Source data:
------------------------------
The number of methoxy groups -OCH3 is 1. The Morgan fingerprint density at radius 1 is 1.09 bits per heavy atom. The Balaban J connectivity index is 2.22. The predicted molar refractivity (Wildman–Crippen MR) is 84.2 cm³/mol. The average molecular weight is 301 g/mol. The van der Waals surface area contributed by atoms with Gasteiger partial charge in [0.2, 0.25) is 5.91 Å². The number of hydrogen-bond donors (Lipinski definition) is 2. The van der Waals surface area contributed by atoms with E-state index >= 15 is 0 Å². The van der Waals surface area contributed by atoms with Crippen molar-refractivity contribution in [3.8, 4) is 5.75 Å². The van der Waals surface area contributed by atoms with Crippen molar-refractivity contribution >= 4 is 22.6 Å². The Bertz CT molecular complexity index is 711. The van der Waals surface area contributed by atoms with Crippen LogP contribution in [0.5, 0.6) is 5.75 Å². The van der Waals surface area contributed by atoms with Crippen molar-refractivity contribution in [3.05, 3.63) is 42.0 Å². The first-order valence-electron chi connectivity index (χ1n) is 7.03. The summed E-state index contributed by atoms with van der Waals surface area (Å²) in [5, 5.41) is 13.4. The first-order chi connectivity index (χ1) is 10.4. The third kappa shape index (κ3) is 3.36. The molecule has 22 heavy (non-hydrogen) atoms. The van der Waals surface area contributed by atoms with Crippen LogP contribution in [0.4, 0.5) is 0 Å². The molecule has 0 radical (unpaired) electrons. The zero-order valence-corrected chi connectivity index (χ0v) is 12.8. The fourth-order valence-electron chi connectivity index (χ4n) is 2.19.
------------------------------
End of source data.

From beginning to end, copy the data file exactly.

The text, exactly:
The number of methoxy groups -OCH3 is 1. The Morgan fingerprint density at radius 1 is 1.09 bits per heavy atom. The Balaban J connectivity index is 2.22. The predicted molar refractivity (Wildman–Crippen MR) is 84.2 cm³/mol. The average molecular weight is 301 g/mol. The van der Waals surface area contributed by atoms with Gasteiger partial charge in [0.2, 0.25) is 5.91 Å². The number of hydrogen-bond donors (Lipinski definition) is 2. The van der Waals surface area contributed by atoms with E-state index >= 15 is 0 Å². The van der Waals surface area contributed by atoms with Crippen molar-refractivity contribution in [3.8, 4) is 5.75 Å². The van der Waals surface area contributed by atoms with Crippen molar-refractivity contribution >= 4 is 22.6 Å². The Bertz CT molecular complexity index is 711. The van der Waals surface area contributed by atoms with Crippen LogP contribution in [0.5, 0.6) is 5.75 Å². The van der Waals surface area contributed by atoms with Crippen molar-refractivity contribution in [3.05, 3.63) is 42.0 Å². The first-order valence-electron chi connectivity index (χ1n) is 7.03. The summed E-state index contributed by atoms with van der Waals surface area (Å²) in [5, 5.41) is 13.4. The first-order chi connectivity index (χ1) is 10.4. The third kappa shape index (κ3) is 3.36. The molecule has 22 heavy (non-hydrogen) atoms. The van der Waals surface area contributed by atoms with Crippen LogP contribution in [0.4, 0.5) is 0 Å². The molecule has 0 radical (unpaired) electrons. The zero-order valence-corrected chi connectivity index (χ0v) is 12.8. The fourth-order valence-electron chi connectivity index (χ4n) is 2.19.